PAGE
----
IF you don't mind sitting through a lot of gore than you should enjoy this prize-winning sci-fi thriller.
As with most films of this genre, a little suspension of disbelief is required to get over the premise: a handful of strangers find themselves in a bizarre maze of metallic cubes rigged to terminate them in the most gruesome of manners. Oh, and of course, they have no idea how they got there nor why they should have been selected for such a fate. The list of victims follows that old Breakfast Club tradition of the stereotypical cross-section of the population: a cop, an escape artist, a doctor, a math whiz and a few more odd bodies find themselves unexpectedly in each others' company, and decide to throw in their lots together. But have they really been arbitrarily selected by their unidentified persecutors? We don't think so, and neither do they, for long. Thus unravels the usual race-against-the-clock obstacle course in which the group must discover and exploit each person's particular talent in order to break out of the deadly maze.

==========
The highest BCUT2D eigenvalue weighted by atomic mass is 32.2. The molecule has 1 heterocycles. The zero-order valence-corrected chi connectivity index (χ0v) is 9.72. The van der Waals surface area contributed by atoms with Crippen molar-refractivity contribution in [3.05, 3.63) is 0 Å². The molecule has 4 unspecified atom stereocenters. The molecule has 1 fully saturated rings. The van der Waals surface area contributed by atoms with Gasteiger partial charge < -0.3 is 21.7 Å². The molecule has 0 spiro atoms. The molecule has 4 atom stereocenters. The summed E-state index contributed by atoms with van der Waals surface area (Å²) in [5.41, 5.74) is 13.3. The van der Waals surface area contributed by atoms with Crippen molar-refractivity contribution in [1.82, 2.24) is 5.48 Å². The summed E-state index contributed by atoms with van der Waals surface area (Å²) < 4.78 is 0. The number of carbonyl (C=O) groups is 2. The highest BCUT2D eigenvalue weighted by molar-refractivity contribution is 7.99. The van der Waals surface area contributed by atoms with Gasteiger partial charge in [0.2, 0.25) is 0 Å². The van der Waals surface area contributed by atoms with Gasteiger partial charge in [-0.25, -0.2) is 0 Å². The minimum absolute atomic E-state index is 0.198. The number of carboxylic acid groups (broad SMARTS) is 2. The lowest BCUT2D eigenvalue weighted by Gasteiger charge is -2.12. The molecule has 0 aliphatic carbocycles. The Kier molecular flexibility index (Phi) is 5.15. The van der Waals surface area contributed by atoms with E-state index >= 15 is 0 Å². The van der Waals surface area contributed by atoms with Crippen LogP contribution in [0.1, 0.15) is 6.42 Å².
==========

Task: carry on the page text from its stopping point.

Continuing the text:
Unlike the champion of such scenarios, Star Trek, this film is not so concerned with answering the "why?" that lurks in the back of our minds, which whiffs a little of the easy-way-out. The "what" and "how" are decidedly front and centre. Identifying a wide array of killing widgets is a full-time job in this movie, and represents a large portion of its inventiveness, along with the mathematically-ingenious solution to the maze. The social-commentary sideline isn't fleshed out enough to be believable, but this shouldn't deter those who are really only along for the thrill of the ride.